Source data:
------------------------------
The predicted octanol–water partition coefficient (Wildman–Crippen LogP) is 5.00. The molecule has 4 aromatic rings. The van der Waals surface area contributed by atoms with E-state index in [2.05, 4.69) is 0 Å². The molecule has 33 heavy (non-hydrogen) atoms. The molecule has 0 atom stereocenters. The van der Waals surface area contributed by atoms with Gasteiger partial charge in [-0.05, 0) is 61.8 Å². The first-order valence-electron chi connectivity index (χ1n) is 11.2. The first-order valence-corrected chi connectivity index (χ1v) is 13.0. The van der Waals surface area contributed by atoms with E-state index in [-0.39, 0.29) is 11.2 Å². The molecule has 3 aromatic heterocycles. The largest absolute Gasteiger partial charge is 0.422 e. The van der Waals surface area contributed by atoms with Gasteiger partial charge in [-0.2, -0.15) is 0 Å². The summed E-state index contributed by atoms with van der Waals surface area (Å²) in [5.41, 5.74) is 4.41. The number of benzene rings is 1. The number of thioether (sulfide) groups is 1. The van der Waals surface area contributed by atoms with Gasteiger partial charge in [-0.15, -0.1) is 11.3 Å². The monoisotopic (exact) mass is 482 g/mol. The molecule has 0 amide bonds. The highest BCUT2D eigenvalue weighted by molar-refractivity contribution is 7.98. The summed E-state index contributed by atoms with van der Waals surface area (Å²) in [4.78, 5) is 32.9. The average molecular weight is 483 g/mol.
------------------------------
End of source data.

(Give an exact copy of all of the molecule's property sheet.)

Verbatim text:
The predicted octanol–water partition coefficient (Wildman–Crippen LogP) is 5.00. The molecule has 4 aromatic rings. The van der Waals surface area contributed by atoms with E-state index in [2.05, 4.69) is 0 Å². The molecule has 33 heavy (non-hydrogen) atoms. The molecule has 0 atom stereocenters. The van der Waals surface area contributed by atoms with Gasteiger partial charge in [-0.05, 0) is 61.8 Å². The first-order valence-electron chi connectivity index (χ1n) is 11.2. The first-order valence-corrected chi connectivity index (χ1v) is 13.0. The van der Waals surface area contributed by atoms with E-state index in [-0.39, 0.29) is 11.2 Å². The molecule has 3 aromatic heterocycles. The largest absolute Gasteiger partial charge is 0.422 e. The van der Waals surface area contributed by atoms with Gasteiger partial charge in [-0.2, -0.15) is 0 Å². The summed E-state index contributed by atoms with van der Waals surface area (Å²) in [5.41, 5.74) is 4.41. The number of benzene rings is 1. The number of thioether (sulfide) groups is 1. The van der Waals surface area contributed by atoms with Gasteiger partial charge in [-0.15, -0.1) is 11.3 Å². The monoisotopic (exact) mass is 482 g/mol. The molecule has 0 amide bonds. The highest BCUT2D eigenvalue weighted by molar-refractivity contribution is 7.98. The summed E-state index contributed by atoms with van der Waals surface area (Å²) in [4.78, 5) is 32.9. The average molecular weight is 483 g/mol.